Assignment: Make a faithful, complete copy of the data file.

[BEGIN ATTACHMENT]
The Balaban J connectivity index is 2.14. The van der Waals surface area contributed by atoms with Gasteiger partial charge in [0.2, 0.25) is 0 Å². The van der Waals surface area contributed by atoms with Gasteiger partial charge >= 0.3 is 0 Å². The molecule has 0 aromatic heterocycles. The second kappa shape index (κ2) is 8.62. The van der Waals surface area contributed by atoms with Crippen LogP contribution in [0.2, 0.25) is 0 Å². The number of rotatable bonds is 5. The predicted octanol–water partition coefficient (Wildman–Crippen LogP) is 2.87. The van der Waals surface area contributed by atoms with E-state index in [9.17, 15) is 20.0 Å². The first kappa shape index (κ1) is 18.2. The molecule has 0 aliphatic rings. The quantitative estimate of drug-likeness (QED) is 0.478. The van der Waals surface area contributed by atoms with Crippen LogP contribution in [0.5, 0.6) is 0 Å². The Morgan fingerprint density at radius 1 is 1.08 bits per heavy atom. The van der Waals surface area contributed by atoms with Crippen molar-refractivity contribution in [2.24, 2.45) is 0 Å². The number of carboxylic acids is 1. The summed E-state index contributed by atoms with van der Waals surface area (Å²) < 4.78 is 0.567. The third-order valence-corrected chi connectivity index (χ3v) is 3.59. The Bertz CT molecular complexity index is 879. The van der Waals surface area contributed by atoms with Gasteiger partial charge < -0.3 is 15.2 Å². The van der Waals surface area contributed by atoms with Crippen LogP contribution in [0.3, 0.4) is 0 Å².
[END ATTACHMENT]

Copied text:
The Balaban J connectivity index is 2.14. The van der Waals surface area contributed by atoms with Gasteiger partial charge in [0.2, 0.25) is 0 Å². The van der Waals surface area contributed by atoms with Gasteiger partial charge >= 0.3 is 0 Å². The molecule has 0 aromatic heterocycles. The second kappa shape index (κ2) is 8.62. The van der Waals surface area contributed by atoms with Crippen LogP contribution in [0.2, 0.25) is 0 Å². The number of rotatable bonds is 5. The predicted octanol–water partition coefficient (Wildman–Crippen LogP) is 2.87. The van der Waals surface area contributed by atoms with E-state index in [9.17, 15) is 20.0 Å². The first kappa shape index (κ1) is 18.2. The molecule has 0 aliphatic rings. The quantitative estimate of drug-likeness (QED) is 0.478. The van der Waals surface area contributed by atoms with Crippen LogP contribution in [0.5, 0.6) is 0 Å². The Morgan fingerprint density at radius 1 is 1.08 bits per heavy atom. The van der Waals surface area contributed by atoms with Crippen molar-refractivity contribution in [2.24, 2.45) is 0 Å². The number of carboxylic acids is 1. The summed E-state index contributed by atoms with van der Waals surface area (Å²) < 4.78 is 0.567. The third-order valence-corrected chi connectivity index (χ3v) is 3.59. The Bertz CT molecular complexity index is 879. The van der Waals surface area contributed by atoms with Gasteiger partial charge < -0.3 is 15.2 Å². The van der Waals surface area contributed by atoms with Crippen LogP contribution in [0.3, 0.4) is 0 Å².